“Lets just do a CT scan to be sure…” the doctor says. These days, having a CT scan seems routine, like having a strep test when you have a sore throat. In 2007, about 70 million CT scans were performed in the U.S. — triple the number done in 1993.1 About two-thirds of CT scans are done on women.1
Although CT (pronounced “cat”) scans may sound warm and fuzzy, these three-dimensional X-rays expose people to very high doses of radiation. A chest CT exposes patients to more than 400 times the radiation dose than a regular chest X-ray. Over the last 15 years, radiation exposure has skyrocketed, not because of radiation treatment, but because of the use of CT scans for diagnosis.2 In the U.S, radiation exposure from medical imaging has increased 600-fold over the past 20 years.3
Recently, a large, national study of beneficiaries of six integrated health systems found that the increased use of CT scans from 1996 to 2010 doubled the average annual dose of radiation from 1.2 millisieverts (abbreviated as “mSv,” a measure of radiation) to 2.3 mSv. Further, it has more than doubled the number of people who had “high” levels of annual radiation exposure (more than 20-50mSv) or “very high” levels of exposure (more than 50 mSv); the numbers rose from 0.6 percent of beneficiaries to 1.4 percent. More than one in ten of these patients received high or very high annual exposure.4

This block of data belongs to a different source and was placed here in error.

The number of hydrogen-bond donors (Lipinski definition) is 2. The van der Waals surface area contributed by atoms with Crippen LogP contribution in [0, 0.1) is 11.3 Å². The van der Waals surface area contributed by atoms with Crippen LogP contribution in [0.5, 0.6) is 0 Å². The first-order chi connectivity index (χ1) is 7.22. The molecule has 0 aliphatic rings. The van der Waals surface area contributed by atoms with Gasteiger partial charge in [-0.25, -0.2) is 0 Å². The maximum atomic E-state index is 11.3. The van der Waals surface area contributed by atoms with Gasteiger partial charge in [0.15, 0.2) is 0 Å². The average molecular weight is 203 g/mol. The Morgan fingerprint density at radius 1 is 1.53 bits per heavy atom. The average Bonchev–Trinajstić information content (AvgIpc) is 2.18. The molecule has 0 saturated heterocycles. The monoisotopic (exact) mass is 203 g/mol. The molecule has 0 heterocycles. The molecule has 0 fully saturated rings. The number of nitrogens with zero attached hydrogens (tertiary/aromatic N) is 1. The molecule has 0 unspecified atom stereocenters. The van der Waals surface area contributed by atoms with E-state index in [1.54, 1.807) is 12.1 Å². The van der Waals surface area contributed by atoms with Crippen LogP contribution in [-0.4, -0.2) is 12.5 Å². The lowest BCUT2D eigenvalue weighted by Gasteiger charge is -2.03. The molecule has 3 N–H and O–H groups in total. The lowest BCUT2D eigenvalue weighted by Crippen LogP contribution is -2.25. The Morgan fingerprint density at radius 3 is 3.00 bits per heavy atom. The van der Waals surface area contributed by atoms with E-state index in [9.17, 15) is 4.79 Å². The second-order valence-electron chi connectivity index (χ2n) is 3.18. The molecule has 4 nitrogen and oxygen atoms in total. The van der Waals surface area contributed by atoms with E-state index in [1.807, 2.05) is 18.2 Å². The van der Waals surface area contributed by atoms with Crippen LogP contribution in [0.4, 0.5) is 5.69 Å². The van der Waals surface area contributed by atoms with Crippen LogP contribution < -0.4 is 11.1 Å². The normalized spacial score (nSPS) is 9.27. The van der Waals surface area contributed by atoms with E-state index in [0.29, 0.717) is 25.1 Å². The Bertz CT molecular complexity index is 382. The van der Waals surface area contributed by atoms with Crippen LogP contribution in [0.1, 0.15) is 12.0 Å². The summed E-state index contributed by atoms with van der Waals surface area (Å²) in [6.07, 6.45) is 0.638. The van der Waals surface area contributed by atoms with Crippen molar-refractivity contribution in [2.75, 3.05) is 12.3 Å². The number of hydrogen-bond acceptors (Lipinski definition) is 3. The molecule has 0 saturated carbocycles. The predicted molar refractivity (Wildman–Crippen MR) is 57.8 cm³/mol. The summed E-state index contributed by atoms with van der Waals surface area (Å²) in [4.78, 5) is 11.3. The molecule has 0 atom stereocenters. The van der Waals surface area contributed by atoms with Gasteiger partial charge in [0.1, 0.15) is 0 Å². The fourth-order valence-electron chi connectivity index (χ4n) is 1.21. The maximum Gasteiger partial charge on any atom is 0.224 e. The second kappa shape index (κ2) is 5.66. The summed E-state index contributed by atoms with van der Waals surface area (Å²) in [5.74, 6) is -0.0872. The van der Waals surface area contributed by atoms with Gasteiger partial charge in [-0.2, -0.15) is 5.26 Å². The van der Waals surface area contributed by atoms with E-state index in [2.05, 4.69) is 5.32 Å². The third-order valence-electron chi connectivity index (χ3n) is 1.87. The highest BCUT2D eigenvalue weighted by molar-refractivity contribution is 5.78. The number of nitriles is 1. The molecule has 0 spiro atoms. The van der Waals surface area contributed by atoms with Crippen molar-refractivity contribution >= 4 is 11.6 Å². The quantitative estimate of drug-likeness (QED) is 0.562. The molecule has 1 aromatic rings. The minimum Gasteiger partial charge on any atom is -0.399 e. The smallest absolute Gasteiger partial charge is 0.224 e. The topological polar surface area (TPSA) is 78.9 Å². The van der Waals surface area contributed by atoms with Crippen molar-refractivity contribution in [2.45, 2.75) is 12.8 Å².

This is bad because radiation exposure causes cancer and other health problems. Any X-ray exposure increases cancer risk. A study of 120,000 survivors of the atomic bombings in Japan found that even survivors who received low radiation doses (10mSv) had a significantly increased risk of developing cancer.3
In fact, it’s thought that up to two percent of U.S. cancer diagnoses may be due to CT scans.2 The problem of radiation exposure is one we thought we’d stopped long ago. Until the 1960s, X-rays were used to treat acne, ringworm, tonsillitis, and other problems.3 Later, many of the patients treated with these X-rays developed cancers of the skin, breast, thyroid, or brain. That cancer epidemic put a stop to using X-rays to treat minor health problems, although radiation is still used to treat cancer. Cancer patients treated with radiation (especially children), are at high risk of developing a second cancer from the radiation; among survivors of Hodgkin’s lymphoma, secondary cancers are a leading cause of death.3
Don’t get us wrong — CT scans have saved many lives by diagnosing bleeding in the brain or tiny cancers that can’t be detected with regular X-rays. CT technology provides astonishingly detailed images, revealing abnormalities as small as a grain of rice. CT scans can also decrease surgeries; CT scans for patients with abdominal pain reduced the number of unnecessary appendectomies in women aged 45 and younger from 42.9 percent in 1998 to 7.1 percent in 2007.1
Unfortunately, the more detailed the image, the higher the radiation dose. And often, the scans provide more detail than needed. Evidence shows that radiation doses from CT scans could be halved without affecting diagnostic accuracy.2 CT scan’s cancer risks are not trivial. For every 1,000 20-year-old women who have a multiphasic abdominal and pelvic CT, about 4 will develop cancer directly due to the test.3